Careful equating small with ease of single handing. Once you know your boat singlehanded sailing is pretty straight forward. 40' or better sometimes actually easier and safer.

Yes there will be many expenses in bringing a 40 year old boat up to snuff, all part of the fun ;-)
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Old 14-08-2017, 11:41   #24
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Re: Westsail 32 v Flicka 20

Thanks everyone for such great info! Definitely a lot of food for thought...

I wasn't necessarily limiting myself to these two models. I've been using mainly bluewaterboats.org to identify models I might like and then research them, and I eventually whittled my way down to these two models over the past several months. There's a Southern Cross 31 that also caught my eye, so I'm open to other models as well. I just like these two models the best.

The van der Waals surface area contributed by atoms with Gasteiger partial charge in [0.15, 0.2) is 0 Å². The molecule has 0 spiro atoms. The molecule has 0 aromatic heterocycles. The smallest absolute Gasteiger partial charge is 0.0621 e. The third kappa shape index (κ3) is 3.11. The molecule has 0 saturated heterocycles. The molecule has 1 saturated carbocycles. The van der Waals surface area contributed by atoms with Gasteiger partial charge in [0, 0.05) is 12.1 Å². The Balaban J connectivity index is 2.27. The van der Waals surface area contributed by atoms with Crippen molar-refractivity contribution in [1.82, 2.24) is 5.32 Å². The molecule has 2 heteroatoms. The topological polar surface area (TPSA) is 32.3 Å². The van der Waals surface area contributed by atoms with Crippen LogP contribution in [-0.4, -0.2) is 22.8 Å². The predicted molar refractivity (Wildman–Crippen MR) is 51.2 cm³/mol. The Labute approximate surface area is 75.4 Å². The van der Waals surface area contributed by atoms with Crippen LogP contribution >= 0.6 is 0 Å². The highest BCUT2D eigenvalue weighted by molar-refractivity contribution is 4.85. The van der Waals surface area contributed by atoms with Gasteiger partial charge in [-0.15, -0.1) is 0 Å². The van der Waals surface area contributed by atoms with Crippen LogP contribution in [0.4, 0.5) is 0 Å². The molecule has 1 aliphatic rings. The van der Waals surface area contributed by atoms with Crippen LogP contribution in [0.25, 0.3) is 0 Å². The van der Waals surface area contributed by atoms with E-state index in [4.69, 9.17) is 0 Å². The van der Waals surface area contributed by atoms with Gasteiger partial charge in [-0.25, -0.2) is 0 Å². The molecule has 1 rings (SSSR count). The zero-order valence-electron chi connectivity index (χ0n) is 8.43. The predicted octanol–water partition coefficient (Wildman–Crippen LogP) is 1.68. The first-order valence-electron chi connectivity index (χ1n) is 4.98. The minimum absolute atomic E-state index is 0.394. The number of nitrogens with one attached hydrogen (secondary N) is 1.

As far as living geographically, once I sell my place I'll have nothing tying me down here, so I plan on moving to wherever the boat I buy is located and begin learning to sail there. Once I'm confident in my abilities then I'll eventually start venturing out from there.

I like your line about the Flicka is camping and W32 is living, I think that is a good summation. And cost of maintenance is one of the top reasons the Flicka is on my short list, because I'm going to be living on a tight budget. A doable budget I believe, but tight.
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Old 14-08-2017, 14:20   #25
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Re: Westsail 32 v Flicka 20

Quote: "And cost of maintenance is one of the top reasons the Flicka is on my short list, because I'm going to be living on a tight budget. A doable budget I believe, but tight."

And there is the rub :-)! SIZE of vessel is not necessarily the criterion you need to look at. Complexity is! Six hundred years ago a monk by the name of William of Occam stated a principle that all sensible engineers live by today: "Reduce entities". That principle has become known as "Occam's razor" because it cuts through the crap :-). You will know it as KISS!